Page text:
Matching Items (4)

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Interactions between Pitch and Timbre Perception in Normal-hearing Listeners and Cochlear Implant Users

Description

Pitch and timbre perception are two important dimensions of auditory perception. These aspects of sound aid the understanding of our environment, and contribute to normal everyday functioning. It is therefore

Pitch and timbre perception are two important dimensions of auditory perception. These aspects of sound aid the understanding of our environment, and contribute to normal everyday functioning. It is therefore important to determine the nature of perceptual interaction between these two dimensions of sound. This study tested the interactions between pitch perception associated with the fundamental frequency (F0) and sharpness perception associated with the spectral slope of harmonic complex tones in normal hearing (NH) listeners and cochlear implant (CI) users. Pitch and sharpness ranking was measured without changes in the non-target dimension (Experiment 1), with different amounts of unrelated changes in the non-target dimension (Experiment 2), and with congruent/incongruent changes of similar perceptual salience in the non-target dimension (Experiment 3). The results showed that CI users had significantly worse pitch and sharpness ranking thresholds than NH listeners. Pitch and sharpness perception had symmetric interactions in NH listeners. However, for CI users, spectral slope changes significantly affected pitch ranking, while F0 changes had no significant effect on sharpness ranking. CI users' pitch ranking sensitivity was significantly better with congruent than with incongruent spectral slope changes. These results have important implications for CI processing strategies to better transmit pitch and timbre cues to CI users.

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Date Created
  • 2016-12

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Vowel Normalization in Dysarthria

Description

In this study, the Bark transform and Lobanov method were used to normalize vowel formants in speech produced by persons with dysarthria. The computer classification accuracy of these normalized data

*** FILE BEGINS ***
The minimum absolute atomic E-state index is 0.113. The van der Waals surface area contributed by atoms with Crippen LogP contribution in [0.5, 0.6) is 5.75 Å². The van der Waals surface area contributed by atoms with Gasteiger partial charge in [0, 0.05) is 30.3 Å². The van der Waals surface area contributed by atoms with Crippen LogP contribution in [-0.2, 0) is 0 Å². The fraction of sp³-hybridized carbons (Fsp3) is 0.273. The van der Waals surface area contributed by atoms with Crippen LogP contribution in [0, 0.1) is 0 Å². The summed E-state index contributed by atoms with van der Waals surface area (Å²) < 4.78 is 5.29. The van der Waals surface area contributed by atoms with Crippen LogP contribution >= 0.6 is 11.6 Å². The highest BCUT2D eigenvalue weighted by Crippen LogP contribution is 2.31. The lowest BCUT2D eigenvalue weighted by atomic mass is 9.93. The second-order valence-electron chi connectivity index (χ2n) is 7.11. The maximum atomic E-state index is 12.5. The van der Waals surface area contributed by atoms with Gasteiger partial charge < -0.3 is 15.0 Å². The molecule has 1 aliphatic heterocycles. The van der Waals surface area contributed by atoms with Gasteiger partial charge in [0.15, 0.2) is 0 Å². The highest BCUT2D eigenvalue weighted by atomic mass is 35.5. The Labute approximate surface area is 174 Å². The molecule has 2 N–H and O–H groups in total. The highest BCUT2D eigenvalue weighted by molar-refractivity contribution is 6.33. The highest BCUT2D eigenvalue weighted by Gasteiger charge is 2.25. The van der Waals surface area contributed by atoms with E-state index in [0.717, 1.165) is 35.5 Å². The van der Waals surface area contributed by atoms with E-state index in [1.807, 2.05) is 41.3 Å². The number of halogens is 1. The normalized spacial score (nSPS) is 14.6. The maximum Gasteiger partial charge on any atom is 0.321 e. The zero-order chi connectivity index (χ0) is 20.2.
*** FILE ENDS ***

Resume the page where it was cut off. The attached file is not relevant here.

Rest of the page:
In this study, the Bark transform and Lobanov method were used to normalize vowel formants in speech produced by persons with dysarthria. The computer classification accuracy of these normalized data were then compared to the results of human perceptual classification accuracy of the actual vowels. These results were then analyzed to determine if these techniques correlated with the human data.

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Date Created
  • 2013-05

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The Role of Visual Attention In Auditory Localization

Description

Hearing and vision are two senses that most individuals use on a daily basis. The simultaneous presentation of competing visual and auditory stimuli often affects our sensory perception. It is

Hearing and vision are two senses that most individuals use on a daily basis. The simultaneous presentation of competing visual and auditory stimuli often affects our sensory perception. It is often believed that vision is the more dominant sense over audition in spatial localization tasks. Recent work suggests that visual information can influence auditory localization when the sound is emanating from a physical location or from a phantom location generated through stereophony (the so-called "summing localization"). The present study investigates the role of cross-modal fusion in an auditory localization task. The focuses of the experiments are two-fold: (1) reveal the extent of fusion between auditory and visual stimuli and (2) investigate how fusion is correlated with the amount of visual bias a subject experiences. We found that fusion often occurs when light flash and "summing localization" stimuli were presented from the same hemifield. However, little correlation was observed between the magnitude of visual bias and the extent of perceived fusion between light and sound stimuli. In some cases, subjects reported distinctive locations for light and sound and still experienced visual capture.

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Created

Date Created
  • 2016-05

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Developmental acoustic analysis of the

Description

The purpose of this study was to identify acoustic markers that correlate with accurate and inaccurate /r/ production in children ages 5-8 using signal processing. In addition, the researcher aimed

The purpose of this study was to identify acoustic markers that correlate with accurate and inaccurate /r/ production in children ages 5-8 using signal processing. In addition, the researcher aimed to identify predictive acoustic markers that relate to changes in /r/ accuracy. A total of 35 children (23 accurate, 12 inaccurate, 8 longitudinal) were recorded. Computerized stimuli were presented on a PC laptop computer and the children were asked to do five tasks to elicit spontaneous and imitated /r/ production in all positions. Files were edited and analyzed using a filter bank approach centered at 40 frequencies based on the Mel-scale. T-tests were used to compare spectral energy of tokens between accurate and inaccurate groups and additional t-tests were used to compare duration of accurate and inaccurate files. Results included significant differences between the accurate and inaccurate productions of /r/, notable differences in the 24-26 mel bin range, and longer duration of inaccurate /r/ than accurate. Signal processing successfully identified acoustic features of accurate and inaccurate production of /r/ and candidate predictive markers that may be associated with acquisition of /r/.

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Created

Date Created
  • 2017